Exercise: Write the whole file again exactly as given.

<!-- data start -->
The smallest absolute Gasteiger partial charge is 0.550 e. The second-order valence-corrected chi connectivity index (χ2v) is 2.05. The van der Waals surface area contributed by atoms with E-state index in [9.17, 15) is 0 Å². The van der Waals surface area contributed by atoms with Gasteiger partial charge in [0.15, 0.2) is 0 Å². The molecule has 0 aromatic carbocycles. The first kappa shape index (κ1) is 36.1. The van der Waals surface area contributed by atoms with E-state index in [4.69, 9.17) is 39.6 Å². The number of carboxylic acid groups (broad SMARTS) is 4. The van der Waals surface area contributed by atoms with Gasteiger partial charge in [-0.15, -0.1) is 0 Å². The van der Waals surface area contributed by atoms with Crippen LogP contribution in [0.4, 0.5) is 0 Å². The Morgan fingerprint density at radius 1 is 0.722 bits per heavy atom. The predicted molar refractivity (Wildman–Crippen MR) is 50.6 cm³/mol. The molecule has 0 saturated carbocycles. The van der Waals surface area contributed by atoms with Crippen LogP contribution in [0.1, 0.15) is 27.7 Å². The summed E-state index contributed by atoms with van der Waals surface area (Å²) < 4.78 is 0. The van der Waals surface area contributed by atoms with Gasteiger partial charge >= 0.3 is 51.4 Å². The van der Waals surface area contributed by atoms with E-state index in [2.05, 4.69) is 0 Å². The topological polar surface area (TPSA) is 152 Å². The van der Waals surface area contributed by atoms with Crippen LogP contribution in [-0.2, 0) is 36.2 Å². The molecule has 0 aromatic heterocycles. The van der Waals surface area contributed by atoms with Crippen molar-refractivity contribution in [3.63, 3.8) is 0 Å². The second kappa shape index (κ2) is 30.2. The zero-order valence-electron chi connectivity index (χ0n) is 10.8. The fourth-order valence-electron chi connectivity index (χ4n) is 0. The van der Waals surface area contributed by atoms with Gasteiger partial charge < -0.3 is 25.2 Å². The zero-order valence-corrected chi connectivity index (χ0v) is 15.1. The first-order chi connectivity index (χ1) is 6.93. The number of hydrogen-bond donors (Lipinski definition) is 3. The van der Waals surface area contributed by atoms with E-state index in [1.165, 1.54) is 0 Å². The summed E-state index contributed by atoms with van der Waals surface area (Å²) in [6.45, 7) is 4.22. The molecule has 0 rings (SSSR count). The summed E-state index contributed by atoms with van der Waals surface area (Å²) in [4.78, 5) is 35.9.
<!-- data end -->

The smallest absolute Gasteiger partial charge is 0.550 e. The second-order valence-corrected chi connectivity index (χ2v) is 2.05. The van der Waals surface area contributed by atoms with E-state index in [9.17, 15) is 0 Å². The van der Waals surface area contributed by atoms with Gasteiger partial charge in [0.15, 0.2) is 0 Å². The molecule has 0 aromatic carbocycles. The first kappa shape index (κ1) is 36.1. The van der Waals surface area contributed by atoms with E-state index in [4.69, 9.17) is 39.6 Å². The number of carboxylic acid groups (broad SMARTS) is 4. The van der Waals surface area contributed by atoms with Gasteiger partial charge in [-0.15, -0.1) is 0 Å². The van der Waals surface area contributed by atoms with Crippen LogP contribution in [0.4, 0.5) is 0 Å². The Morgan fingerprint density at radius 1 is 0.722 bits per heavy atom. The predicted molar refractivity (Wildman–Crippen MR) is 50.6 cm³/mol. The molecule has 0 saturated carbocycles. The van der Waals surface area contributed by atoms with Crippen LogP contribution in [0.1, 0.15) is 27.7 Å². The summed E-state index contributed by atoms with van der Waals surface area (Å²) < 4.78 is 0. The van der Waals surface area contributed by atoms with Gasteiger partial charge >= 0.3 is 51.4 Å². The van der Waals surface area contributed by atoms with E-state index in [2.05, 4.69) is 0 Å². The topological polar surface area (TPSA) is 152 Å². The van der Waals surface area contributed by atoms with Crippen LogP contribution in [-0.2, 0) is 36.2 Å². The molecule has 0 aromatic heterocycles. The van der Waals surface area contributed by atoms with Crippen molar-refractivity contribution in [3.63, 3.8) is 0 Å². The second kappa shape index (κ2) is 30.2. The zero-order valence-electron chi connectivity index (χ0n) is 10.8. The fourth-order valence-electron chi connectivity index (χ4n) is 0. The van der Waals surface area contributed by atoms with Gasteiger partial charge < -0.3 is 25.2 Å². The zero-order valence-corrected chi connectivity index (χ0v) is 15.1. The first-order chi connectivity index (χ1) is 6.93. The number of hydrogen-bond donors (Lipinski definition) is 3. The van der Waals surface area contributed by atoms with E-state index in [1.165, 1.54) is 0 Å². The summed E-state index contributed by atoms with van der Waals surface area (Å²) in [6.45, 7) is 4.22. The molecule has 0 rings (SSSR count). The summed E-state index contributed by atoms with van der Waals surface area (Å²) in [4.78, 5) is 35.9.